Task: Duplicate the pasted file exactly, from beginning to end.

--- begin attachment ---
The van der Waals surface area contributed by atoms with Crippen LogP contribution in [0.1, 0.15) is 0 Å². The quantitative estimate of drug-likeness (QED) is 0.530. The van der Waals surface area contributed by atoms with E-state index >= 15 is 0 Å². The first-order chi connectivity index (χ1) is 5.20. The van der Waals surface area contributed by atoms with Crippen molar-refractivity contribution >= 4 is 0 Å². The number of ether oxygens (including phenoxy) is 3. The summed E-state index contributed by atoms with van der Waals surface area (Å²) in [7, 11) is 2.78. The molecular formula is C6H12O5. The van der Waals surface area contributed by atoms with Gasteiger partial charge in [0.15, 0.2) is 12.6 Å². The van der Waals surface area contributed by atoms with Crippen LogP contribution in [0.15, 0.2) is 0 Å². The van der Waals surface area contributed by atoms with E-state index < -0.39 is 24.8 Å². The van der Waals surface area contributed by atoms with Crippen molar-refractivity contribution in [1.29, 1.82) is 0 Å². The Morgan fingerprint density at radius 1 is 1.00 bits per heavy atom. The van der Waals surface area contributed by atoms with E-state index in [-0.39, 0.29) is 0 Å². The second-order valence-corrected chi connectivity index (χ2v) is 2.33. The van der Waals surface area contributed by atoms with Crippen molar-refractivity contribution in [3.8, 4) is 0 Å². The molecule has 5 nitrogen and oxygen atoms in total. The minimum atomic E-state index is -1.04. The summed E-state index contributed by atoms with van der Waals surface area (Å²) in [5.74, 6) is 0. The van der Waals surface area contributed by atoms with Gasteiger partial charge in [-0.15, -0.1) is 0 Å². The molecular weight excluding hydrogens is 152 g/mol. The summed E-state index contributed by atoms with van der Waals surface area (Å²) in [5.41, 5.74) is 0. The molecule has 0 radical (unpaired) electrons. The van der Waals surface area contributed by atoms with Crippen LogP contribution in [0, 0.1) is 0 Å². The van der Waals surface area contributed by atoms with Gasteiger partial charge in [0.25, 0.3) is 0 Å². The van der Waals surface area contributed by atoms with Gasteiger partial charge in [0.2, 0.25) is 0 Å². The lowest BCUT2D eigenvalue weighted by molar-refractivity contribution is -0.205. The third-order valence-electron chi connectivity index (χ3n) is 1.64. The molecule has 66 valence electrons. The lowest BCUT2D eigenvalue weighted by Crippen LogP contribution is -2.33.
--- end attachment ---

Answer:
The van der Waals surface area contributed by atoms with Crippen LogP contribution in [0.1, 0.15) is 0 Å². The quantitative estimate of drug-likeness (QED) is 0.530. The van der Waals surface area contributed by atoms with E-state index >= 15 is 0 Å². The first-order chi connectivity index (χ1) is 5.20. The van der Waals surface area contributed by atoms with Crippen molar-refractivity contribution >= 4 is 0 Å². The number of ether oxygens (including phenoxy) is 3. The summed E-state index contributed by atoms with van der Waals surface area (Å²) in [7, 11) is 2.78. The molecular formula is C6H12O5. The van der Waals surface area contributed by atoms with Gasteiger partial charge in [0.15, 0.2) is 12.6 Å². The van der Waals surface area contributed by atoms with Crippen LogP contribution in [0.15, 0.2) is 0 Å². The van der Waals surface area contributed by atoms with E-state index < -0.39 is 24.8 Å². The van der Waals surface area contributed by atoms with Crippen molar-refractivity contribution in [1.29, 1.82) is 0 Å². The Morgan fingerprint density at radius 1 is 1.00 bits per heavy atom. The van der Waals surface area contributed by atoms with E-state index in [-0.39, 0.29) is 0 Å². The second-order valence-corrected chi connectivity index (χ2v) is 2.33. The van der Waals surface area contributed by atoms with Crippen molar-refractivity contribution in [3.8, 4) is 0 Å². The molecule has 5 nitrogen and oxygen atoms in total. The minimum atomic E-state index is -1.04. The summed E-state index contributed by atoms with van der Waals surface area (Å²) in [5.74, 6) is 0. The van der Waals surface area contributed by atoms with Gasteiger partial charge in [-0.15, -0.1) is 0 Å². The molecular weight excluding hydrogens is 152 g/mol. The summed E-state index contributed by atoms with van der Waals surface area (Å²) in [5.41, 5.74) is 0. The molecule has 0 radical (unpaired) electrons. The van der Waals surface area contributed by atoms with Crippen LogP contribution in [0, 0.1) is 0 Å². The van der Waals surface area contributed by atoms with Gasteiger partial charge in [0.25, 0.3) is 0 Å². The van der Waals surface area contributed by atoms with Gasteiger partial charge in [0.2, 0.25) is 0 Å². The lowest BCUT2D eigenvalue weighted by molar-refractivity contribution is -0.205. The third-order valence-electron chi connectivity index (χ3n) is 1.64. The molecule has 66 valence electrons. The lowest BCUT2D eigenvalue weighted by Crippen LogP contribution is -2.33.